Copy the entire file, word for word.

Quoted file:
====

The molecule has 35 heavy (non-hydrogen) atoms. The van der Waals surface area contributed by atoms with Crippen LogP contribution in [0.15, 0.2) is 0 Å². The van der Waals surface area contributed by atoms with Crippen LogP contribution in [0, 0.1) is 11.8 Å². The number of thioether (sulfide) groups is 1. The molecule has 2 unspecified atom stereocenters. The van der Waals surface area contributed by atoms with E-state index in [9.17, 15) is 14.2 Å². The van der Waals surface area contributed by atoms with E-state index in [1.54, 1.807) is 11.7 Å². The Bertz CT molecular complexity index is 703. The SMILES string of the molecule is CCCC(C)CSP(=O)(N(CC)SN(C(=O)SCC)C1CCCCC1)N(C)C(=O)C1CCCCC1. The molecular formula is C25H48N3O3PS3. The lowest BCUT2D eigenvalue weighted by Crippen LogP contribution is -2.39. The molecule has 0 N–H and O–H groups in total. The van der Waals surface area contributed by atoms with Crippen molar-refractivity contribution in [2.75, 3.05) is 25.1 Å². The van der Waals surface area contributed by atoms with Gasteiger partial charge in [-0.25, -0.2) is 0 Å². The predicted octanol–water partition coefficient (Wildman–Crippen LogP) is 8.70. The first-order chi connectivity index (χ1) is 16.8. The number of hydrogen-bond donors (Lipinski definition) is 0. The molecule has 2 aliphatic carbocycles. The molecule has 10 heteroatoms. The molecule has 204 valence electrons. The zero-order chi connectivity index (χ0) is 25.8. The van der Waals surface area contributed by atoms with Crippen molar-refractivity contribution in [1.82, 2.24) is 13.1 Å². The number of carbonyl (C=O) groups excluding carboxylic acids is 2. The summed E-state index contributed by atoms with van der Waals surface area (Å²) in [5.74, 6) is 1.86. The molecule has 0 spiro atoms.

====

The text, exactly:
The molecule has 35 heavy (non-hydrogen) atoms. The van der Waals surface area contributed by atoms with Crippen LogP contribution in [0.15, 0.2) is 0 Å². The van der Waals surface area contributed by atoms with Crippen LogP contribution in [0, 0.1) is 11.8 Å². The number of thioether (sulfide) groups is 1. The molecule has 2 unspecified atom stereocenters. The van der Waals surface area contributed by atoms with E-state index in [9.17, 15) is 14.2 Å². The van der Waals surface area contributed by atoms with E-state index in [1.54, 1.807) is 11.7 Å². The Bertz CT molecular complexity index is 703. The SMILES string of the molecule is CCCC(C)CSP(=O)(N(CC)SN(C(=O)SCC)C1CCCCC1)N(C)C(=O)C1CCCCC1. The molecular formula is C25H48N3O3PS3. The lowest BCUT2D eigenvalue weighted by Crippen LogP contribution is -2.39. The molecule has 0 N–H and O–H groups in total. The van der Waals surface area contributed by atoms with Crippen molar-refractivity contribution in [2.75, 3.05) is 25.1 Å². The van der Waals surface area contributed by atoms with Gasteiger partial charge in [-0.25, -0.2) is 0 Å². The predicted octanol–water partition coefficient (Wildman–Crippen LogP) is 8.70. The first-order chi connectivity index (χ1) is 16.8. The number of hydrogen-bond donors (Lipinski definition) is 0. The molecule has 2 aliphatic carbocycles. The molecule has 10 heteroatoms. The molecule has 204 valence electrons. The zero-order chi connectivity index (χ0) is 25.8. The van der Waals surface area contributed by atoms with Crippen molar-refractivity contribution in [1.82, 2.24) is 13.1 Å². The number of carbonyl (C=O) groups excluding carboxylic acids is 2. The summed E-state index contributed by atoms with van der Waals surface area (Å²) in [5.74, 6) is 1.86. The molecule has 0 spiro atoms.